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New York Comptroller election, 2014

New York Comptroller election, 2014

November 4, 2014

 
Nominee Thomas DiNapoli Robert Antonacci
Party Democratic Republican
Alliance Working Families Conservative

Incumbent Comptroller

Thomas DiNapoli
Democratic

The 2014 New York Comptroller election took place on November 4, 2014, to elect the New York State Comptroller. Incumbent Democratic Comptroller Thomas DiNapoli ran for re-election to a second full term in office.

Background

Incumbent Democratic Comptroller Alan Hevesi was re-elected to a second term in 2006 but resigned a few days before the term would have begun, as part of a plea agreement from charges relating to his use of state employees to chauffeur his wife, who was ill (Hevesi had been convicted before the election but still defeated Christopher Callaghan by 56% to 39%). He was succeeded as Comptroller by Democratic State Assemblyman Thomas DiNapoli, who was elected in a joint session of the New York State Legislature in February 2007. DiNapoli was elected to a full term in 2010 with 51% of the vote.

Despite DiNapoli's relatively narrow win in 2010, Republicans do not believe that he is vulnerable because "Comptrollers seem to get re-elected as long as they do their jobs." They are instead concentrating their efforts on defeating Attorney General Eric Schneiderman, citing numerous reasons, including the fact that DiNapoli comes from Nassau County, as opposed to Schneiderman, who comes from the Upper West Side of Manhattan.[1] Republicans initially found it extremely difficult to find even a dummy candidate to fill the ballot line, with the Conservative Party saying it would nominate its own candidate if the Republicans didn't find someone.[2] Onondaga County Comptroller Robert Antonacci stepped forward for the Republicans in May 2014.

Under a pilot program approved by the New York State Legislature as part of the 2014 state budget, the comptroller election was to be the first statewide election in New York to be publicly financed. Republican candidate Robert Antonacci agreed to take part in public financing matching funds, noting that he would not have entered the race had those funds not been made available. To qualify for matching funds (which will be taken from a slush fund set aside for money unclaimed by the state's citizens), he had to raise $200,000 from at least 2,000 donors, each of whom are limited to a maximum donation of $175; he can continue to receive much larger donations outside those he seeks to match. DiNapoli did not accept matching funds.[3] Antonacci failed to qualify for matching funds and raised less than half of the money necessary to qualify.[4] Antonacci later expressed dismay toward the New York Republican State Committee for failing to give him financial support and nearly quit the race.[5]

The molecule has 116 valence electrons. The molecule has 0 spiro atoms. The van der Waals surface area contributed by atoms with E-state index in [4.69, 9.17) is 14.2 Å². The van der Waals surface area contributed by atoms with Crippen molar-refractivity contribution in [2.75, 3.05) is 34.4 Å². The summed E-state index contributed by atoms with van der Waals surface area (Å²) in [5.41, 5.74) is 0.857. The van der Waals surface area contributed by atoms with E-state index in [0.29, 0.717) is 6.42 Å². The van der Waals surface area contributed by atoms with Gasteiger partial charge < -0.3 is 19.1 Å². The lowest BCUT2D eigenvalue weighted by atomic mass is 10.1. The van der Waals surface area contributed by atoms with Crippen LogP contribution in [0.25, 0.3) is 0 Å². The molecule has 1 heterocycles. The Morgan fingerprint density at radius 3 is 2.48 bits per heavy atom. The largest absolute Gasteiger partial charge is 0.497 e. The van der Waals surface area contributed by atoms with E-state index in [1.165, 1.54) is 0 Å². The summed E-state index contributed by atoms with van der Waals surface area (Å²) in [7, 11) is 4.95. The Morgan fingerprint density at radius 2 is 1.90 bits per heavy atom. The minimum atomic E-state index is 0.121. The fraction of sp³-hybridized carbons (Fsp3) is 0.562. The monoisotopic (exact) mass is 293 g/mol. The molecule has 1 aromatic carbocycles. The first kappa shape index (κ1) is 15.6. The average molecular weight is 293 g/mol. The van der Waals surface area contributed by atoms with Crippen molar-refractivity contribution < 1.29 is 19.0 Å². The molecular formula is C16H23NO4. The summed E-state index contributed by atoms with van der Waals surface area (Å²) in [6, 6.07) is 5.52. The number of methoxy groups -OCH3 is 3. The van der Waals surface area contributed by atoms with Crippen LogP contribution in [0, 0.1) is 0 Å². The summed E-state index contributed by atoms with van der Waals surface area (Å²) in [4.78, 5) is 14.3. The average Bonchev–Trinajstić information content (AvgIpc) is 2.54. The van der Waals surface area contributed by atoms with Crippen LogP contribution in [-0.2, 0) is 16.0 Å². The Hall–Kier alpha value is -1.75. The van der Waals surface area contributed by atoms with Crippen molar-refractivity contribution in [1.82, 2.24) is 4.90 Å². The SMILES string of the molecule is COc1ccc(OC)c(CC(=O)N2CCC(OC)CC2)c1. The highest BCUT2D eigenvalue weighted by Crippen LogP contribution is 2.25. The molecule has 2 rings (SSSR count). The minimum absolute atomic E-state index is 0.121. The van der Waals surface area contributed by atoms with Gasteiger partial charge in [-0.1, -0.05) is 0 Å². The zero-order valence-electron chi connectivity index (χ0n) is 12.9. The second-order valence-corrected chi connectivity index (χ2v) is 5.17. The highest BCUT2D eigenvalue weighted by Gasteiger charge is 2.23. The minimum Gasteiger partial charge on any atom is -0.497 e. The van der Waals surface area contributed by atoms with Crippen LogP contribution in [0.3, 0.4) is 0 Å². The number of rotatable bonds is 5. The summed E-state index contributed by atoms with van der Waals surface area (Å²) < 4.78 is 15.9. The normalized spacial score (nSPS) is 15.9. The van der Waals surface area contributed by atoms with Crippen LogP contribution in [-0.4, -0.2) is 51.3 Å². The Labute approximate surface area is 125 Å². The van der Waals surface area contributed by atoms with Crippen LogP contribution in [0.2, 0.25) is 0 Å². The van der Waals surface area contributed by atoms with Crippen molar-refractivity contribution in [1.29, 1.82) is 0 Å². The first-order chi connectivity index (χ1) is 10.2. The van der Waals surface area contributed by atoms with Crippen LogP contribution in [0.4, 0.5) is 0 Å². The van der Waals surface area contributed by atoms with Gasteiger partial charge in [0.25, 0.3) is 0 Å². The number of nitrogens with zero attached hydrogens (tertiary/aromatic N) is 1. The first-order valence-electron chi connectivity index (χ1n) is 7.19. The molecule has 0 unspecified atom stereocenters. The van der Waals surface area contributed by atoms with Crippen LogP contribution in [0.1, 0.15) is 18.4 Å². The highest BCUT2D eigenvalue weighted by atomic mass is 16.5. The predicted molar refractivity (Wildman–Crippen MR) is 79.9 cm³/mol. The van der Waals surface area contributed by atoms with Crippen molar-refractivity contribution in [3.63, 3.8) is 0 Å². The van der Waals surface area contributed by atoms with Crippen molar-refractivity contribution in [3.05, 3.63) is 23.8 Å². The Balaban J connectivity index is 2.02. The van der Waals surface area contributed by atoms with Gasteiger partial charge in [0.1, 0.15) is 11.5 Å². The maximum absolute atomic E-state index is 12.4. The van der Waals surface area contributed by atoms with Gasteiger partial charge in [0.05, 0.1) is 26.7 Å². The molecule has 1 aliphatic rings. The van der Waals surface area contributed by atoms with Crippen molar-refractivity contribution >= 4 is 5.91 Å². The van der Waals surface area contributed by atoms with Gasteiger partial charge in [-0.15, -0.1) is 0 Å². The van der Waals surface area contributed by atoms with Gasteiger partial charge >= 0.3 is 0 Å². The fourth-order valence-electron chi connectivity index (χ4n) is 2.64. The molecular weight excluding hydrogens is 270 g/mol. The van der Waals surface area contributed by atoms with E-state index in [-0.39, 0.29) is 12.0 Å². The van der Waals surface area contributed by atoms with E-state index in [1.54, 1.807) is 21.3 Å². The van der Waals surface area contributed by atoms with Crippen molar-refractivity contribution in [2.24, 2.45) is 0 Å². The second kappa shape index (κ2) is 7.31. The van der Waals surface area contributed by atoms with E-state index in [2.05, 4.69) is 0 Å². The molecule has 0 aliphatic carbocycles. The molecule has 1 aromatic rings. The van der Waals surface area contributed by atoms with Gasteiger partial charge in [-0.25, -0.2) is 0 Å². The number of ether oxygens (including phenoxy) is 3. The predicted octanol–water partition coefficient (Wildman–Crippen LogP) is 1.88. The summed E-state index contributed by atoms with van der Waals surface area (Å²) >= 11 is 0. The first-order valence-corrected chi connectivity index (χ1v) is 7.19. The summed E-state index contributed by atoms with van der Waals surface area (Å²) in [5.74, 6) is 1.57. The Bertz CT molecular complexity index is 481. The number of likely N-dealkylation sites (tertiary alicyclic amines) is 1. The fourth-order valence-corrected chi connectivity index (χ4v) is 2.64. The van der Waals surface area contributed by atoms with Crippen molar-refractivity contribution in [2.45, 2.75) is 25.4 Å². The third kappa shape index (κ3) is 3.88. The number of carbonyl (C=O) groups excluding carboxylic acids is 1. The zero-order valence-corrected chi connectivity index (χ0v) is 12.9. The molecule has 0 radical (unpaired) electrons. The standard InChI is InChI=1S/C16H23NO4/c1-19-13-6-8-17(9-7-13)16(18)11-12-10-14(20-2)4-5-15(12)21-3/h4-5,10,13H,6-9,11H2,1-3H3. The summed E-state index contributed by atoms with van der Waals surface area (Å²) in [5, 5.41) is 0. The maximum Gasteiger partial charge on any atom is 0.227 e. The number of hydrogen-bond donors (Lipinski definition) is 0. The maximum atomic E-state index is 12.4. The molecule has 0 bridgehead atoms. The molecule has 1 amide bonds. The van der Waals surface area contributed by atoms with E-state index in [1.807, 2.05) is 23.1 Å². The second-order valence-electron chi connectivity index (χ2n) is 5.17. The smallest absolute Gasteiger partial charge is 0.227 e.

Democratic primary

Candidates

Nominated

Withdrew

  • Geeta Rankoth (removed from ballot)[7]

Republican primary

Candidates

Nominated

Declined

Major Third Parties

Besides the Democratic and Republican parties, the Conservative, Green, Independence and Working Families parties are qualified New York parties. These parties have automatic ballot access.

Conservative

Candidates

Nominated
  • Robert Antonacci, Republican nominee

Green

Candidates

Nominated

Independence

Candidates

Nominated

Working Families

Candidates

Nominated

Minor third parties

Any candidate not among the six qualified New York parties (Democratic, Republican, Conservative, Green, Independence and Working Families) must petition their way onto the ballot; they do not face primary elections. Independent nominating petitions began collecting signatures on July 8 and were due to the state by August 19.[14]

Libertarian

Candidates

Nominated
  • John Clifton, perennial candidate[15]

Stop Common Core

Candidates

Nominated
  • Robert Antonacci, Republican nominee[16]

Women's Equality

Candidates

Nominated

General election

Polling

Poll source Date(s)
administered
Sample
size
Margin of
error
Thomas
DiNapoli (D)
Robert
Antonacci (R)
Other Undecided
Siena College October 16–20, 2014 748 ± 3.6% 58% 31% 0% 10%
Siena College September 18–23, 2014 809 ± 3.4% 56% 27% 18%
Quinnipiac University August 14–17, 2014 1,034 ± 3.1% 54% 22% 1% 23%
Siena College July 13–16, 2014 774 ± 3.5% 57% 26% 0% 16%
Siena College June 8–12, 2014 835 ± 3.4% 56% 22% 0% 22%

References

  1. ^
  2. ^ Lovett, Ken (April 14, 2014). Mike Long says NYS Conservative party will choose own controller candidate if GOP can't (sic). New York Daily News. Retrieved April 14, 2014.
  3. ^ Breidenbach, Michelle (May 7, 2014). Antonacci would be first to use public money in statewide campaign against Comptroller DiNapoli. Syracuse Post-Standard. Retrieved May 8, 2014.
  4. ^ Reisman, Nick. Antonacci not quite on the air with 1st ad. Time Warner Cable News. Retrieved October 6, 2014.
  5. ^ Fredric U. Dicker (October 27, 2014). Astorino: Cuomo is becoming ‘unhinged’ by campaign stress. New York Post. Retrieved October 27, 2014.
  6. ^
  7. ^
  8. ^ Republicans eye Antonacci for state comptroller. Gannett. Retrieved May 1, 2014.
  9. ^ Gormley, Michael (May 7, 2014). Republican says he will take on state comptroller DiNapoli. Newsday. Retrieved May 7, 2014.
  10. ^ a b
  11. ^ Benjamin, Elizabeth (August 12, 2013). Chris Jacobs: Thanks, but no thanks on DiNapoli challenge. YNN. Retrieved August 12, 2013.
  12. ^
  13. ^ Yusko, Dennis (May 18, 2014). In Troy, Hawkins gets Green Party nod. Times Union. Retrieved May 18, 2014.
  14. ^ Candidate petition list, from the New York State Board of Elections. Retrieved August 25, 2014.
  15. ^ Odato, James (April 26, 2014). Libertarians unite behind Suffolk County real estate broker. Times Union (Albany, NY). Retrieved April 29, 2014.
  16. ^ a b

External links

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